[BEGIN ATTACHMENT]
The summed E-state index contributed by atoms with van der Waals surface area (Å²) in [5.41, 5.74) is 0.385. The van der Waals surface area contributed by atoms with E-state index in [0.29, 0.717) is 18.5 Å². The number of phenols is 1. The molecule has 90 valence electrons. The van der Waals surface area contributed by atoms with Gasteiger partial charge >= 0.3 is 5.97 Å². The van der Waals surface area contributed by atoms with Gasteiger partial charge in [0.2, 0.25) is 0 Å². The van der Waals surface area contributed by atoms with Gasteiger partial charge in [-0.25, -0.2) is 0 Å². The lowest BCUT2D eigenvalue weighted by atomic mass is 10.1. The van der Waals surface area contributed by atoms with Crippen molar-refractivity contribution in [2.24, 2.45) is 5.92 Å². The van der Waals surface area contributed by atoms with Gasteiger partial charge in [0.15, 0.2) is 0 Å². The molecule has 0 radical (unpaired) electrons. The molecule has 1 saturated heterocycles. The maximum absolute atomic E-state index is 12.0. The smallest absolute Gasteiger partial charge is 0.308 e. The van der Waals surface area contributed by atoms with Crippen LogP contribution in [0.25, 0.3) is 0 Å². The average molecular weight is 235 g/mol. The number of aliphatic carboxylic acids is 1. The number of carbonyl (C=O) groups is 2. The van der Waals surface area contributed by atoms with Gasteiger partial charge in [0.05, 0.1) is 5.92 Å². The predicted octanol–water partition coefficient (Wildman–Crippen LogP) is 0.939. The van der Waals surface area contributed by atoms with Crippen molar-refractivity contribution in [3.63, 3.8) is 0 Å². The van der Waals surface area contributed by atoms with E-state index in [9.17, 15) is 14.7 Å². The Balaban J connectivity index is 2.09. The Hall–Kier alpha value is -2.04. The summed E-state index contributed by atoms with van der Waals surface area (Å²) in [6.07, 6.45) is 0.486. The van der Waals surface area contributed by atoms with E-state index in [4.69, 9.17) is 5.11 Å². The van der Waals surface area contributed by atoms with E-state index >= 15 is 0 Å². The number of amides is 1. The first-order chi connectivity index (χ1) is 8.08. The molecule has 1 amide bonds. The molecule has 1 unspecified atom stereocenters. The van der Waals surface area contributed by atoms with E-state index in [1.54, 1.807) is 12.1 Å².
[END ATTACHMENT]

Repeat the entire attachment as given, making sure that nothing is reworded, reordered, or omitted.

The summed E-state index contributed by atoms with van der Waals surface area (Å²) in [5.41, 5.74) is 0.385. The van der Waals surface area contributed by atoms with E-state index in [0.29, 0.717) is 18.5 Å². The number of phenols is 1. The molecule has 90 valence electrons. The van der Waals surface area contributed by atoms with Gasteiger partial charge >= 0.3 is 5.97 Å². The van der Waals surface area contributed by atoms with Gasteiger partial charge in [0.2, 0.25) is 0 Å². The van der Waals surface area contributed by atoms with Gasteiger partial charge in [-0.25, -0.2) is 0 Å². The lowest BCUT2D eigenvalue weighted by atomic mass is 10.1. The van der Waals surface area contributed by atoms with Crippen molar-refractivity contribution in [2.24, 2.45) is 5.92 Å². The van der Waals surface area contributed by atoms with Gasteiger partial charge in [0.15, 0.2) is 0 Å². The molecule has 0 radical (unpaired) electrons. The molecule has 1 saturated heterocycles. The maximum absolute atomic E-state index is 12.0. The smallest absolute Gasteiger partial charge is 0.308 e. The van der Waals surface area contributed by atoms with Crippen LogP contribution in [0.25, 0.3) is 0 Å². The average molecular weight is 235 g/mol. The number of aliphatic carboxylic acids is 1. The number of carbonyl (C=O) groups is 2. The van der Waals surface area contributed by atoms with Gasteiger partial charge in [0.05, 0.1) is 5.92 Å². The predicted octanol–water partition coefficient (Wildman–Crippen LogP) is 0.939. The van der Waals surface area contributed by atoms with Crippen molar-refractivity contribution in [3.63, 3.8) is 0 Å². The van der Waals surface area contributed by atoms with E-state index in [9.17, 15) is 14.7 Å². The Balaban J connectivity index is 2.09. The Hall–Kier alpha value is -2.04. The summed E-state index contributed by atoms with van der Waals surface area (Å²) in [6.07, 6.45) is 0.486. The van der Waals surface area contributed by atoms with E-state index in [4.69, 9.17) is 5.11 Å². The van der Waals surface area contributed by atoms with E-state index >= 15 is 0 Å². The number of amides is 1. The first-order chi connectivity index (χ1) is 8.08. The molecule has 1 amide bonds. The molecule has 1 unspecified atom stereocenters. The van der Waals surface area contributed by atoms with E-state index in [1.54, 1.807) is 12.1 Å².